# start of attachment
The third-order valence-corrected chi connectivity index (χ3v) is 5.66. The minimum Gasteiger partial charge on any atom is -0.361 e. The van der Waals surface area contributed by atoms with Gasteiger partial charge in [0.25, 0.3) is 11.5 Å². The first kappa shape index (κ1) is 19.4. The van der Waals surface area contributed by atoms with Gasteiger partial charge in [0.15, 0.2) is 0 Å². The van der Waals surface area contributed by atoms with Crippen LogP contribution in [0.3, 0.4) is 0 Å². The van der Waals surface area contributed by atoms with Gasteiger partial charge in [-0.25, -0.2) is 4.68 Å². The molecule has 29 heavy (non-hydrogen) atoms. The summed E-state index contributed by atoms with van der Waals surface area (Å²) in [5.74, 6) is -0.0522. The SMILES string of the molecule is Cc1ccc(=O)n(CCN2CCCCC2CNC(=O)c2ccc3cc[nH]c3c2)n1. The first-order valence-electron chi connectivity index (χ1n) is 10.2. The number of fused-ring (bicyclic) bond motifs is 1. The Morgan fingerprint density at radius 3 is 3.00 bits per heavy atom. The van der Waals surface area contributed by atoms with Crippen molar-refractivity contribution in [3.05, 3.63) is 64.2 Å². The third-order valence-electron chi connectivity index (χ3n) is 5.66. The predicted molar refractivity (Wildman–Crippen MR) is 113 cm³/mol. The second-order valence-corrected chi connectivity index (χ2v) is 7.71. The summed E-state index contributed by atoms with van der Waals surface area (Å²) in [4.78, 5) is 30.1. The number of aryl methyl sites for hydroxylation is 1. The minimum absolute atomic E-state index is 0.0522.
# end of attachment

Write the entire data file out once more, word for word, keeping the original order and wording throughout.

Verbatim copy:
The third-order valence-corrected chi connectivity index (χ3v) is 5.66. The minimum Gasteiger partial charge on any atom is -0.361 e. The van der Waals surface area contributed by atoms with Gasteiger partial charge in [0.25, 0.3) is 11.5 Å². The first kappa shape index (κ1) is 19.4. The van der Waals surface area contributed by atoms with Gasteiger partial charge in [0.15, 0.2) is 0 Å². The van der Waals surface area contributed by atoms with Crippen LogP contribution in [0.3, 0.4) is 0 Å². The van der Waals surface area contributed by atoms with Gasteiger partial charge in [-0.25, -0.2) is 4.68 Å². The molecule has 29 heavy (non-hydrogen) atoms. The summed E-state index contributed by atoms with van der Waals surface area (Å²) in [5.74, 6) is -0.0522. The SMILES string of the molecule is Cc1ccc(=O)n(CCN2CCCCC2CNC(=O)c2ccc3cc[nH]c3c2)n1. The first-order valence-electron chi connectivity index (χ1n) is 10.2. The number of fused-ring (bicyclic) bond motifs is 1. The Morgan fingerprint density at radius 3 is 3.00 bits per heavy atom. The van der Waals surface area contributed by atoms with Crippen molar-refractivity contribution in [3.05, 3.63) is 64.2 Å². The third-order valence-electron chi connectivity index (χ3n) is 5.66. The predicted molar refractivity (Wildman–Crippen MR) is 113 cm³/mol. The second-order valence-corrected chi connectivity index (χ2v) is 7.71. The summed E-state index contributed by atoms with van der Waals surface area (Å²) in [4.78, 5) is 30.1. The number of aryl methyl sites for hydroxylation is 1. The minimum absolute atomic E-state index is 0.0522.